The July issue of Arkansas Life magazine (www.arkansaslife.com) is out, and there’s a nice series of essays about summer in Arkansas.
For those of us who love summer, the essays bring back plenty of memories.
Here’s the introduction: “That first sweet bite of watermelon. The waxy-fine feel of a ripe tomato in the palm of your hand. Slapping your skin over and over, hoping the pesky mosquitoes will find another host. These are the staples of an Arkansas summer. But the soul of the season hides in the most unusual places and moments. For there is magic in a pre-dawn bike ride, a float down the Buffalo River or a cold mojito sweating in your hand. There is pure joy found in the eyes of children as they swat at lightning bugs or watch the fireworks sizzle in the sky before falling into the lake.”
During the summer, for instance, I simply cannot get enough of Arkansas tomatoes and peaches.
I plan to drive tomorrow to Clarksdale, Miss., for part of the Oxford American’s Most Southern Weekend On Earth event. On the way home, I hope to stop at the fruit and vegetable stand on U.S. Highway 70 at Biscoe to buy peaches, tomatoes and perhaps a big cantaloupe.
My friend Kane Webb, the executive editor of Arkansas Life, asked me to contribute a couple of short pieces. I addressed two subjects I’ve written about on this blog before — eating outside at the Dairyland Drive-In just off the Prothro Junction exit off Interstate 40 in North Little Rock, and getting my fill of vegetables at Franke’s in the Regions Center in downtown Little Rock.
I visited Dairyland at 1 p.m. on a sunny Wednesday. There were two other people eating outside. That left me two of the four small picnic tables from which to choose.
A steady stream of traffic wound slowly down Arkansas Highway 161 — big, loud trucks; cars with the windows open and their radios playing full blast. Don’t expect a quiet dining experience at the Dairyland Drive-In.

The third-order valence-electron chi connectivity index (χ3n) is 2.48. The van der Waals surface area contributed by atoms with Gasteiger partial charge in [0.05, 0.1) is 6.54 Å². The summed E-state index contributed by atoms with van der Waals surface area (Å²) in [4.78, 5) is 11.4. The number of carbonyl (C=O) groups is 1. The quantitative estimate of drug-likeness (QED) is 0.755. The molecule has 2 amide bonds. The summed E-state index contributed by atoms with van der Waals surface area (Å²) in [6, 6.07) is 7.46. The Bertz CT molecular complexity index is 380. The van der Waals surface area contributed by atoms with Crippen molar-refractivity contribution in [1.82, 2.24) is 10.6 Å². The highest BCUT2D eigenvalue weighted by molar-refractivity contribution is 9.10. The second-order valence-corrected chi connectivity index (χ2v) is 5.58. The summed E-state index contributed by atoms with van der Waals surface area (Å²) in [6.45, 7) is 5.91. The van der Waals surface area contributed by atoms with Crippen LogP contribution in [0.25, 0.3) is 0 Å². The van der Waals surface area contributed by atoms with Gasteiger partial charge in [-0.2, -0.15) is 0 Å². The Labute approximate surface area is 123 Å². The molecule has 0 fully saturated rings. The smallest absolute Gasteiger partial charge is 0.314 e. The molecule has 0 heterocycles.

You can sit facing the traffic or you can sit with your back to the highway, facing an old shed and a dilapidated mobile home with boxes piled high on the added-on wooden deck. The lunch special was a hamburger, fries and a drink. With tax, the total came to $4.42. And there were enough fries to feed two. These aren’t the mass-produced, frozen version, either. They’re fresh cut and fried to a golden brown. It costs an extra 40 cents if you want cheese on the burger.
There’s a full selection of milkshakes, malts, sundaes, floats and banana splits. I ordered a milkshake to take back to the office with me. It was as good as any milkshake you can find in this state.
On the day I visited Franke’s for the magazine story (I’m in the same building; I’ve already visited twice for lunch this week), my choice for a salad was the marinated tomato and cucumber salad. Vegetables? I went that day with turnip greens and Franke’s famous eggplant casserole. The entree was the stuffed bell pepper. I added a cornbread muffin. A piece of egg custard pie is de rigueur for dessert when you visit Franke’s.